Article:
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...to not want to be a hypocrite and christen my baby?

(72 Posts)
Moorhen Sat 12-May-07 15:18:30

First child due in ten weeks. DH and I are absolutely non-religious, my family the same.
DH's parents, tho are very devout members of a fairly strict denomination, so much so that although they came to our wedding reception, they did not attend the civil ceremony (no hard feelings about this, BTW; they did what they felt was right and also shared our wedding with us, is the way I see it).
Anyway, with our baby en route, we're facing the christening dilemma. If we don't baptise our child, it will really distress the in-laws. Thing is, I don't just not believe in their religion - I actively disagree with many aspects of it. And I don't want to be a hypocrite and have my child join a club I don't like and won't be bringing him up to know.
Choices, as I see it, are:
1. Don't christen at all (not nice for in-laws)
2. Ask my grandad (who is a retired vicar of a rather fluffier denomination) to dunk LO in a sink and say the right words.
3. Sneak into a similarly fluffy church after a service, confess to the vicar and ask him to do the honours quickly, with just me and DH present.

Any thoughts? Or preferably, any better ideas?

NutterlyUts Sat 12-May-07 15:22:18

I feel similarly to you, as in I am non religious and don't really feel the need to bring a child up into any religion. However, I would baptise any children I have, purely to keep family happy, as its basically just a blessing to the child and although it is religious, you don't have to follow it through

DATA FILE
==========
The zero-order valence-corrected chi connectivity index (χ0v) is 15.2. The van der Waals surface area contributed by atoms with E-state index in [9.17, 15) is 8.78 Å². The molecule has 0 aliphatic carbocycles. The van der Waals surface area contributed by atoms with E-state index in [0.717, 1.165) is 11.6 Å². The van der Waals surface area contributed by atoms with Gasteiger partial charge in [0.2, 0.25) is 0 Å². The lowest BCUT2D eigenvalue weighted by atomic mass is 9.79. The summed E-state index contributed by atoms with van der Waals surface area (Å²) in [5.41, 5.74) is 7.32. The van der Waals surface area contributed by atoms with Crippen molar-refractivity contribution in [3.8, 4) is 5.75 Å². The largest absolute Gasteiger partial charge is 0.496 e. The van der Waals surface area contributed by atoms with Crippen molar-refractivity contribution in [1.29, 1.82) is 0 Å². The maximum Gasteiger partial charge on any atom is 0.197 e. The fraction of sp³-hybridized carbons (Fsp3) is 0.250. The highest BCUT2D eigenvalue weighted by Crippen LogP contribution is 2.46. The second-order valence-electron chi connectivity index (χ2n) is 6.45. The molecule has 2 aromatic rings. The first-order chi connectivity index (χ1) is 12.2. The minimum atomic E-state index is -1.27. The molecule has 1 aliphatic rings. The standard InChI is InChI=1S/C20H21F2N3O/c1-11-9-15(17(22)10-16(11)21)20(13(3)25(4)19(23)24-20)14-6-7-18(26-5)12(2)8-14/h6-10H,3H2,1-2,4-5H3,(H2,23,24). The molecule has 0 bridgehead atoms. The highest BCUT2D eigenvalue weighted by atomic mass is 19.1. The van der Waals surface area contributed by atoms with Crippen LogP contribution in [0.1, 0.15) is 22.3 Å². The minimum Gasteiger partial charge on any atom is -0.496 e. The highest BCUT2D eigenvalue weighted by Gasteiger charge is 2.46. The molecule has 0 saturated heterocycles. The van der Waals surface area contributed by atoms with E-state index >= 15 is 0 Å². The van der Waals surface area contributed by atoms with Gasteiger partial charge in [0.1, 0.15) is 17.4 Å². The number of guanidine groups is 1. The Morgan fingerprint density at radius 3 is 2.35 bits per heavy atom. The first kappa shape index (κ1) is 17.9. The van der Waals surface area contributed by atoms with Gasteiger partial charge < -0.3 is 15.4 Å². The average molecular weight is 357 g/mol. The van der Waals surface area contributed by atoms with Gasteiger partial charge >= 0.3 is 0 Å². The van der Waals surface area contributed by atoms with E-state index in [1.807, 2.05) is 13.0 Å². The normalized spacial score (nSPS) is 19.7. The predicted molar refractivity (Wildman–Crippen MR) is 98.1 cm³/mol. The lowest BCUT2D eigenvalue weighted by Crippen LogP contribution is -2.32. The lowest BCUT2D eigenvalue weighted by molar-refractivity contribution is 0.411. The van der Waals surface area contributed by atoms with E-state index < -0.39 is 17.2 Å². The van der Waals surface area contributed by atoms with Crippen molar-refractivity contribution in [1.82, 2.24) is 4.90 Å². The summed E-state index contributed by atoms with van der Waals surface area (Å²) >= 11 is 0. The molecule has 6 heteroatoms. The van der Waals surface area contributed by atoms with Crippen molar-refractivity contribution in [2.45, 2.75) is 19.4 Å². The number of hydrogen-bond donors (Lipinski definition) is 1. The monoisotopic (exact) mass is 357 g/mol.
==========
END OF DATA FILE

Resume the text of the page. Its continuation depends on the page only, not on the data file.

(plus, a tiny tiny little bit of me wonders what if god DOES exsist, so I see it as being a safeguard for the child just in case)

NutterlyUts Sat 12-May-07 15:23:29

Sorry that didn't answer your AIBU question

Judy1234 Sat 12-May-07 15:25:34

Sometimes with family things it's as important to please people within the family as do what you think is right. If the christening means nothing to you then it really doesn't do any harm to go through with it, in my view. Also it might give the baby the chance to do things like get married in church later, make it easier when they're finding a spouse and possibly get into some church schools.

What about having it done in the grandparents' church in their denomination. What denomination is it?

frogs Sat 12-May-07 15:25:55

Could you suggest to them that you understand how they feel, hope they will also understand how you feel, and suggest a welcome ceremony involving a blessing of some kind from your IL's priest?